4 - Don’t forget to translate captions on videos or imagery
For print materials such as posters, flyers or leaflets, you may have captions on your imagery. Even small and basic print on images such as a stop sign or banner for a florist will need to be translated into your desired language.
Similarly, for videos on any digital marketing materials, such as websites and email marketing campaigns, don’t forget to translate your captions. Video captioning is hugely important to increase accessibility to the deaf and hard of hearing community, as well as leading to higher engagement from hearing audiences.
Your marketing materials won’t perform well with a foreign audience if, for example, you send a video to an Italian audience but the captions are in English.
5 - SEO
It’s not just your physical and promotional activities that need to be considered. Your digital marketing will also need to be adapted when translating marketing materials.
Each individual country and region has its own internet searching habits, meaning the search engine optimisation needs will be different. To ensure that your digital marketing content, such as blogs and web pages, are found online by the right clients in the appropriate search engine, you’ll need to start by conducting keyword research in each language.
Following your research, you’ll need to update your site’s SEO settings in line with your research. Read more about different website translation services in our blog.
6 - Brand
Ensuring that your brand and its message translates well across languages is crucial. Your brand should be your pillar that supports all of your products and services, plus your appearance to audiences through imagery, colour, and of course, messaging.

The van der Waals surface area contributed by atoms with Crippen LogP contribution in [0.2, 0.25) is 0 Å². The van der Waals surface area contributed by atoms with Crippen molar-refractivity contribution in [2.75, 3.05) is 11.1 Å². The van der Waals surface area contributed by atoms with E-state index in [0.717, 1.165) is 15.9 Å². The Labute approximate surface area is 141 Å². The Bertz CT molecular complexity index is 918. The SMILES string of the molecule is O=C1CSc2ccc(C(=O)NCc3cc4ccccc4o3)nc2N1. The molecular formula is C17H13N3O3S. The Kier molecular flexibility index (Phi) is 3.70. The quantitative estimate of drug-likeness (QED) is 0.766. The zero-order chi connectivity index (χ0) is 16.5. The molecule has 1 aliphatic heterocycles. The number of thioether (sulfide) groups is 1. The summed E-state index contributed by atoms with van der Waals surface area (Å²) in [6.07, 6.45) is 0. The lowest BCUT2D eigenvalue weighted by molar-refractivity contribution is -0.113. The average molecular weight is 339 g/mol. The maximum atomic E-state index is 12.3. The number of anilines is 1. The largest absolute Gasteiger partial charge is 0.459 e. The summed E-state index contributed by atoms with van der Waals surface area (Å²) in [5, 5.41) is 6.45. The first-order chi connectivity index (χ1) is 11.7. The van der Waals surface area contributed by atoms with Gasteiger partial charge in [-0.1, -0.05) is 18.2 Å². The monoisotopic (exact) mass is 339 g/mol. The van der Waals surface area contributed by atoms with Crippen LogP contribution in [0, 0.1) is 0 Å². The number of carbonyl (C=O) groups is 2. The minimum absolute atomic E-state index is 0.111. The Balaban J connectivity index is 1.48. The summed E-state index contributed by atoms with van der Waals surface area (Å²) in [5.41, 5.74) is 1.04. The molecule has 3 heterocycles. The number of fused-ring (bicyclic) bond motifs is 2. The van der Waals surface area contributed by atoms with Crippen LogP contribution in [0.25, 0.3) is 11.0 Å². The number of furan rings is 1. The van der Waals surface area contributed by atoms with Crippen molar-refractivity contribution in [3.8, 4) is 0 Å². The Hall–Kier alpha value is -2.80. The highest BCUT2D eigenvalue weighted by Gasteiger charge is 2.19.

When you create branded marketing copy, such as slogans, you want them to have an impact on your audience. Some of the most famous snappy logos include Nike’s ‘Just do it’, McDonald’s ‘I’m lovin’ it’ and L’Oreal’s ‘Because you’re worth it’.
When you translate your marketing materials, you need to ensure that every single aspect of your brand, such as the slogan, is translated accurately so that it still represents who and what your brand is.
7 - Still getting your intended message across
What the previous six tips all lead up to is ensuring that your message is still getting across accurately.
When creating, developing and implementing in-depth global marketing campaigns, you want them to have the best possible impact to achieve your results.
Think about what you want your marketing campaign to look like and achieve in its original language, and then analyse your final translation to ensure that the messaging carries across perfectly.
Now you know the answer to the question ‘what is marketing translation’, you know that there’s a lot to bear in mind, and if you don’t get these crucial aspects correct, it could ruin your marketing campaign, as well as your brand’s credibility and reputation abroad.
Offering leading professional translation services, the team at Wolfestone delivers high quality and accurate translations every time, even for marketing purposes.
Interested in how our years of experience can help you in translating marketing materials to reach wider audiences?
Get in touch with the team at Wolfestone to get a free quote, and let us take care of the rest.